Over the last 30 years of editing, I have worked on a wide range of projects. Some were cuts only, other were wacky music videos. Over time, I developed an instinct for what kind of pacing and transitions suited the nature of the project. I learned that options were something I wanted in the tools I used to tell the various stories.
When the bomb dropped on FCP 7, I found myself once again faced with learning new tools (Premiere Pro CS5) and updating my knowledge of familiar tools (After Effects CS5).
In the learning process, I was a little surprised with the very basic and vanilla transitions that were available in Premiere Pro CS5. This motivated me into doing some aggressive research into what alternatives were available. I like to have options, and I really didn't have any. I explored what was available and found it sorely lacking.
But today I discovered the tool that gives me a wide range of creative options. Boris RED 5 has been released for the 64 bit Mac by Boris FX. And I am quite happy about that.
It is a transition plugin that you apply at the transition point between 2 clips.
Then in the effects panel you can press the "Custom" button to open the Boris interface. Now at first any new interface can be daunting.
But the inclusion of an extensive Effects Library means that I can use them right away. Over time, they can be analyzed to broaden my understanding of how I can build my own custom transitions. This is where the real power lies. There are additional libraries of presets available from Eye Scream Factory .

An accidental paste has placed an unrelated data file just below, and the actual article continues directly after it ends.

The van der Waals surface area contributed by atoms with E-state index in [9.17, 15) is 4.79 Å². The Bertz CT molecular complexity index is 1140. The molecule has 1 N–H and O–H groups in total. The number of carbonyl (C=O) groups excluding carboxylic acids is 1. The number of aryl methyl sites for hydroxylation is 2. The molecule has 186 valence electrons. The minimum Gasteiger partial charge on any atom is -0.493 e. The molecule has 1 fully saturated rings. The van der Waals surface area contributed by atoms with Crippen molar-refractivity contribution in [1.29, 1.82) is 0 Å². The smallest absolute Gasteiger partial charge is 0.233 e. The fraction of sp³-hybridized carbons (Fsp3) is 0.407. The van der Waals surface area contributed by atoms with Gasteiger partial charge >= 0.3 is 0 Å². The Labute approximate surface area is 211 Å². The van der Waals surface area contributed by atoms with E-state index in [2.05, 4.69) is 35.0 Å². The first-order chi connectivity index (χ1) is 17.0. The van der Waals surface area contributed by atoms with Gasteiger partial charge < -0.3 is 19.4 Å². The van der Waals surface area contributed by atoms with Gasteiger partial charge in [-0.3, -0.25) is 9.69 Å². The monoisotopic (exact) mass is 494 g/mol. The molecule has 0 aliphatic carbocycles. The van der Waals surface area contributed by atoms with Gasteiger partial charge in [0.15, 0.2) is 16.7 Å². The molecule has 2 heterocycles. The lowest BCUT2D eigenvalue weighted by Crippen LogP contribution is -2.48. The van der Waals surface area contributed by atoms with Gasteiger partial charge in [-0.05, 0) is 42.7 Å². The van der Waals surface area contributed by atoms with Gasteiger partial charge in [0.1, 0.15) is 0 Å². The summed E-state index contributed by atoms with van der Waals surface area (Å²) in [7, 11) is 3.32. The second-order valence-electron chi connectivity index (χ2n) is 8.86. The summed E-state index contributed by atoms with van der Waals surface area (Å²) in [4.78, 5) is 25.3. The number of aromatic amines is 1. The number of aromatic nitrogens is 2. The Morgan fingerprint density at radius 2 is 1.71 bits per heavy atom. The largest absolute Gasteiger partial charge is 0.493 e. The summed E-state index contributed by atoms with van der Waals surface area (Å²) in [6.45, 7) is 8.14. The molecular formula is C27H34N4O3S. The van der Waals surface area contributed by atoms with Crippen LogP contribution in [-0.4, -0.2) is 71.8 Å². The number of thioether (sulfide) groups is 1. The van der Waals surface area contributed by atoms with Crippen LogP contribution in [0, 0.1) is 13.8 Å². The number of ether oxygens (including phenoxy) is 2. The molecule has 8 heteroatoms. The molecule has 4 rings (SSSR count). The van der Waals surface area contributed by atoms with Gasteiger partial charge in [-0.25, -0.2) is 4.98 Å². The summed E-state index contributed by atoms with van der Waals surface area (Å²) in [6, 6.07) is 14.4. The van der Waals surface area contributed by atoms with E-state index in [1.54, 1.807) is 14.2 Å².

Those familiar with After Effects will be happy to see that FEC and BCC filters are included as some of the building blocks in the creation of custom transitions. The amount of variable controls on these filters enhances the creative possibilities.
The timeline is where these and other effect elements can be blended and key framed.
Of course the best way to feel comfortable is indulging in a tutorial or two.
Back in the Premiere Pro timeline, I was surprised by how many effects played in real time on my system. Others required playing one time thru and Premiere Pro would cache the effect. Even rendering was generally zippy.
Now to be fair, my focus on this software is really just on the wealth of transitions it brings to the Premiere table. There are lots of other features and abilities I haven't explored. I have been using AE for 15 years and will continue to do so, but that doesn't interfere with my appreciation for the transitional void this has filled in Premiere Pro.
I am by nature an enthusiastic, motivated person. I hope that isn't mistaken for hard sell. Some may balk at the expenditure to purchase this software. But as a professional, I see it at the moment as the only way to bring some power and choice into Premiere's transition capabilities. You may not use them all the time, but when you need them its nice you can do just about anything you want.